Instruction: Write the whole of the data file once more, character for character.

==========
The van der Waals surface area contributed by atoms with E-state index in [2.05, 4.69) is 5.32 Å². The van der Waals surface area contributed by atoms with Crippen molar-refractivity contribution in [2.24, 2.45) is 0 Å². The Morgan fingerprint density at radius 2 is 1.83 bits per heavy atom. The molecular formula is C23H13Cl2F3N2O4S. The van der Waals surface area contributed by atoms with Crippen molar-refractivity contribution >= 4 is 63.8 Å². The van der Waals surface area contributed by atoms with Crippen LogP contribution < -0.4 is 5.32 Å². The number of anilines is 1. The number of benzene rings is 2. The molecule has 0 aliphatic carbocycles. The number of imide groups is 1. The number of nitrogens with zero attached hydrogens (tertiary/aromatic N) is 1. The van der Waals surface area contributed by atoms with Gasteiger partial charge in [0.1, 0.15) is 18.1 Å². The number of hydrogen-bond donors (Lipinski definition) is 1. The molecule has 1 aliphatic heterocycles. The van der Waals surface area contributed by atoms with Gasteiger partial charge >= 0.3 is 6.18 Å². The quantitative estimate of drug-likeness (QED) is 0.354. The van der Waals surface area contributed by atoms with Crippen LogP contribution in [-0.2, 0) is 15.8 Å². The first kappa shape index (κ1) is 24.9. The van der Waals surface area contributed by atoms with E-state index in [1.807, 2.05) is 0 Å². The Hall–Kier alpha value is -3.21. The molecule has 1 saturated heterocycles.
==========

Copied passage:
The van der Waals surface area contributed by atoms with E-state index in [2.05, 4.69) is 5.32 Å². The van der Waals surface area contributed by atoms with Crippen molar-refractivity contribution in [2.24, 2.45) is 0 Å². The Morgan fingerprint density at radius 2 is 1.83 bits per heavy atom. The molecular formula is C23H13Cl2F3N2O4S. The van der Waals surface area contributed by atoms with Crippen molar-refractivity contribution >= 4 is 63.8 Å². The van der Waals surface area contributed by atoms with Crippen LogP contribution < -0.4 is 5.32 Å². The number of anilines is 1. The number of benzene rings is 2. The molecule has 0 aliphatic carbocycles. The number of imide groups is 1. The number of nitrogens with zero attached hydrogens (tertiary/aromatic N) is 1. The van der Waals surface area contributed by atoms with Gasteiger partial charge in [0.1, 0.15) is 18.1 Å². The number of hydrogen-bond donors (Lipinski definition) is 1. The molecule has 1 aliphatic heterocycles. The van der Waals surface area contributed by atoms with Gasteiger partial charge >= 0.3 is 6.18 Å². The quantitative estimate of drug-likeness (QED) is 0.354. The van der Waals surface area contributed by atoms with Crippen LogP contribution in [-0.2, 0) is 15.8 Å². The first kappa shape index (κ1) is 24.9. The van der Waals surface area contributed by atoms with E-state index in [1.807, 2.05) is 0 Å². The Hall–Kier alpha value is -3.21. The molecule has 1 saturated heterocycles.